I had some plain muslin I used for the back. I ironed this so earnestly but it refused to press flat--I'm only showing you this so you can see how neat the quilting looks on the back. The binding fought me like you wouldn't believe, so no close-ups of that action.

I stitched just next to the binding instead of on top of it - it's kind of a fake hand-stitched look. I was cursing this binding by the time I was finished. I don't think I was in a sewing mood for this part. Note to self: know when to take a break.

All set up.

So that's my make for this week. I've got one more to make, but that will be an easy whole-cloth piece to protect the wood on top of a cabinet my dad made. It'll be nice practice for my new sewing machine. What what? Yeah, I splurged and completely indulged myself. I'll introduce her soon.

Happy Monday!

Thursday, January 17, 2013

A Few for Friday - #3

Hi gang. It has been one dreary week, both mentally and weather-wise. No sunshine since I don't even remember when translates to no energy, and no motivation. I did make a quilted runner for the kitchen windowsill for my mother, but I'm waiting to get some daylight up in this joint so I can show you the colors in their truest form. Not my usual, but reeeeaaalllly pretty (and a total stash project, too, so yay!).

Anyway, here goes for this week. You'd think I'd be taking better pictures by now, but I'm not using my big camera as it's easier to take my little one everywhere or grab it for a quick shot--hence the wee bit of fuzziness in #2 and 3.

Every morning, it seems. Who wants to get out of bed when that's what's waiting for you outside?

 Someone hung this random ornament in the kitchenette at work. I turned around from the counter to throw something away and came face to face with it. I want to steal it because I think it's stinkin' adorable.

I came home from work with the start of a migraine and wanted everyone to get away from me. Then I heard the boy and his dad plunking out that classic piano duet 'Heart and Soul.' Then they slowed it waaaaay down, and agreed that it was quite depressing when played that way. This is the only clear shot as most of them had blurry hands.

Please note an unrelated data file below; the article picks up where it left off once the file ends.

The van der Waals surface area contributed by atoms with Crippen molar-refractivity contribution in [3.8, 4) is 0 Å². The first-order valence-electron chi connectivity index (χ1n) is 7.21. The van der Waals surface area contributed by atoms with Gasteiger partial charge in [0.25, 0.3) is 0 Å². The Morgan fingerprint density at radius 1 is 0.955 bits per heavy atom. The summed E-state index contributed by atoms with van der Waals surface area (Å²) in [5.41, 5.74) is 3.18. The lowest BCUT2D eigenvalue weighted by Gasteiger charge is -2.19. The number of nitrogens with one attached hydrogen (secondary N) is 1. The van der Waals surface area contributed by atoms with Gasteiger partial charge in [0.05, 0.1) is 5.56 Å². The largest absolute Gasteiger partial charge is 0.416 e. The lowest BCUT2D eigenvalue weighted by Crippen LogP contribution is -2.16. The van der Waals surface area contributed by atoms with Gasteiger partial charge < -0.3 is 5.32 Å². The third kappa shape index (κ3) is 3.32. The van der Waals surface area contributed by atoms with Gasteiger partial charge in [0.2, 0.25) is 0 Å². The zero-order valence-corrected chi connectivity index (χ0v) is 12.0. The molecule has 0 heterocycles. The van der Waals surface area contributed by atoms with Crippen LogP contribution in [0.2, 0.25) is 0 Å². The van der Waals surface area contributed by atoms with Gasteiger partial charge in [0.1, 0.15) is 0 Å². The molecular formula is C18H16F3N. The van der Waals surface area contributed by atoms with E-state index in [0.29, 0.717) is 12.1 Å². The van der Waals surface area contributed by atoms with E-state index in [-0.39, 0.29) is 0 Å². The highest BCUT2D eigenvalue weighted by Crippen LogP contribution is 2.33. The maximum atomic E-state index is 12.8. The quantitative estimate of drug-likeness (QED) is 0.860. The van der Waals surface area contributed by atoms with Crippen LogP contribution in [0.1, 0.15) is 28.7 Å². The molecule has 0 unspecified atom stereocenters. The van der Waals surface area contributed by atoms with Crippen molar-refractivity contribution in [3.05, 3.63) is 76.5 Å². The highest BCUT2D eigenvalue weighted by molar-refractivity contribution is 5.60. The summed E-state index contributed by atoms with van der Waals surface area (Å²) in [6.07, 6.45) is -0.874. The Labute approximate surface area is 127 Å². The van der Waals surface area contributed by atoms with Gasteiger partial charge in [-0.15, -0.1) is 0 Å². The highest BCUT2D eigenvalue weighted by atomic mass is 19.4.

Not terribly inspiring, I'm afraid. Just a few teeny bits in a very dreary week. Send some sunshine this way! Or some snow! I won't be picky. Just get the rain out of here, please!

Wednesday, January 16, 2013

The Love Mantle

I know it's kind of early to be thinking Valentine's Day already (although Blogland is full of ideas already, and at this same length of time before Christmas everything was decorated) but a little color was needed. The thing I dislike most about the post-Christmas dreariness is how everything seems so bare and colorless. I get so used to cozying up on the couch with twinkly lights on everything that I miss the warm glow when they're gone. So between things I've made and things I bought at the dollar store or Michael's, my mother and I worked up a pretty, sparkly Valentine's mantle. Just to cheer up the very gray days we've been having.

It's only fair to give you a glimpse with crappy flash photography.

And with all the lights off. I love the shadows that the lights throw up on the wall.

Most of the stuff is easy-peasy-nothing-special...weezy. Yeah, that's it. The heart garland hanging in front? Find the tutorial here--it's super simple. The big paper balls nestled in the little sparkly buckets? I mentioned them/linked to the tutorial here. The sparkly garland, buckets, and love lights are from AC Moore (like Michael's, but I don't think as widespread).

The plastic champagne flutes with the sparkly hearts on sticks are all from the dollar store. They get a little top heavy so there are some beads in the bottom for a bit of extra weight.

After Christmas many places had a lot of Christmas items on sale. I found a few strands of pink garland, and  box of giant ruby ornaments nice and cheap. I crammed them in this vase to catch the light. I contemplated cutting off the silver hanging threads, but you never know when you'll need certain things for other purposes so I left them--extra sparkle never hurts anyway, right?

Crammed in the top are two beaded heart sprays I bought at Michael's. To the right you can see some shiny heart bunches--got those at Michael's, too. They're poked through one of the tiny holes that forms where the pieces come together on those paper globes. It keeps them nice and upright, and everything at the same height, for the most part.

So that's that. It definitely adds a bit of a warmth to the room. I cant' wait to light a fire and have the whole wall aglow. I don't have much in the way of sewing going on at the moment, so I've been able to hook up a storm. I promise I'll show you pics soon. It's a new-to-me technique, so I wanted to make sure I had it down pat before I showed you anything. Back soon!